The following scenarios provide a few practice scenarios for you to apply the ethical considerations discussed in this section.
As the person in charge of transportation, you research new transportation techniques for the Penn State University Park campus and find that there is a low cost alternative to the CATA buses. Unfortunately, there are some troubling safety issues related to this alternative but you find several other colleges that have implemented this new technique. You ask each college for data on the safety numbers of the new technique. You analyze the data and realize that if you eliminate one of the colleges there is no difference in the safety of the old vs. new techniques. And, your budget will be balanced if you implement the new technique. What should you do?
- Can you identify the elements of the American Statistical Association Ethical Guidelines that come into question in the example?
- How do the guidelines help you considering the action you might take?
While you are working on a problem on an exam you accidentally notice that the student next to you has a different answer. You decide to go back and check your work. After realizing that you made a mistake, you change your answer.
- Is this an act of academic integrity?
- What did the student do wrong?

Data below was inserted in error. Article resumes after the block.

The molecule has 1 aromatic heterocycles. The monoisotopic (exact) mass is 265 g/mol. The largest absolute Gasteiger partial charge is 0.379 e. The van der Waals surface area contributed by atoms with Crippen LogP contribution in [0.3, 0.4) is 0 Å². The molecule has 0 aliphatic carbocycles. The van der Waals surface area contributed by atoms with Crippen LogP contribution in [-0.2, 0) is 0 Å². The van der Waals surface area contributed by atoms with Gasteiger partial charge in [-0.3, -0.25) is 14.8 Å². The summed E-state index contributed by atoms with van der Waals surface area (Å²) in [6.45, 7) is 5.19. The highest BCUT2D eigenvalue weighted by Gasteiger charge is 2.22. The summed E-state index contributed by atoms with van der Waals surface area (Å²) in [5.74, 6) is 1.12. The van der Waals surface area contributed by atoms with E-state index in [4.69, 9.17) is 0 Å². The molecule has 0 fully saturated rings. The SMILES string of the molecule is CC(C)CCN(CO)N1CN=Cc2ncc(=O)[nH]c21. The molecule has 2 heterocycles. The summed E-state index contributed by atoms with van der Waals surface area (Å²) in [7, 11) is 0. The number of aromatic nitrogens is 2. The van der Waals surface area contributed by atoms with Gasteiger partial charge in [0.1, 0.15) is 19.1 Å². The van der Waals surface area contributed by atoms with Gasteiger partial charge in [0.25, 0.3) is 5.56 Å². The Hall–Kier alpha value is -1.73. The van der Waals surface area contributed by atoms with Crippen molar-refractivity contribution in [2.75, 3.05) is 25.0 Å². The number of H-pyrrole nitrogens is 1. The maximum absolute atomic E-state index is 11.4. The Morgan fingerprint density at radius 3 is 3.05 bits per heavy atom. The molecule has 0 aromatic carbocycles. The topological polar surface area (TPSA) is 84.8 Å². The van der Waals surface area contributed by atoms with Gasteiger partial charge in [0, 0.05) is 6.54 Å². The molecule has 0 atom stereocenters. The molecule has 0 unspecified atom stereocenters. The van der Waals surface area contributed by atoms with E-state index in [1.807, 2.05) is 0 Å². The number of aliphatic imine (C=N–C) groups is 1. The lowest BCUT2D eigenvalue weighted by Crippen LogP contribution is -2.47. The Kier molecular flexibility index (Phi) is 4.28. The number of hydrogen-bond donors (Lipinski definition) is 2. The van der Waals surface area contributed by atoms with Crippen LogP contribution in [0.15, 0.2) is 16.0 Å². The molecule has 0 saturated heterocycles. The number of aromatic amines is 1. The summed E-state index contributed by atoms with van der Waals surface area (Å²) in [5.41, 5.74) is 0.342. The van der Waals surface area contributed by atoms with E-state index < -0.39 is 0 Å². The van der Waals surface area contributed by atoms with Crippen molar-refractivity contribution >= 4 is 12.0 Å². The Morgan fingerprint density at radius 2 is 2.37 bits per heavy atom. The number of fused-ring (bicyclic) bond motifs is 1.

- How could this have been avoided?
A student is accused of plagiarism in a consulting report. While most of the report appears to be original, the professor finds several paragraphs that are directly copied from a journal article, which is cited in the students reference list. The student, convinced that he did not plagiarize, produces all of the notes he used when writing his paper. it is discovered that the copying was a result of sloppy note taking, because the student did not distinguish between his own notes and the words of the article's author in his notes.
- Is this plagiarism?
- Is this student responsible for a violation of academic integrity, or is this merely a case of 'bad study habits'?
Alf Josefson studied benthic organisms from 14 areas of Skagerrak. His study determined that the area is eutrophic, based on a trend indicating increased biomass (weight per m2) that he found when combining data. The slope of the regression lines of biomass was positive at 12 of 14 areas. According to the researcher, this change was not due to chance and he argued that the conclusions could be extended to the whole of Skagerrak; he claims there was a general increase in biomass and that the changes in biomass are caused by "human generated input of nutrients to the sea and that there is evidence of eutrophication" (p. 404). John gray responded, arguing that there is no definitive evidence of eutrophication in Skagerrak. He claimed that Josefson improperly used statistical methods when combining data and of using the precautionary principle instead of statistic norms. He accused Josefson of "crying wolf" (p. 405) to the public on an issue of great political importance. In his reply to Gray, Josefson asks if scientists should not publish results until certainty has been obtained or if they can "warn on the basis of less security" (p. 405).
This disagreement is about (at least) two questions:
- Is it legitimate to combine data the way Josefson does?
- When is it appropriate to communicate? How certain should one be before going public?
- What should this statistical consultant do?
- What actions should they take, if any? Why?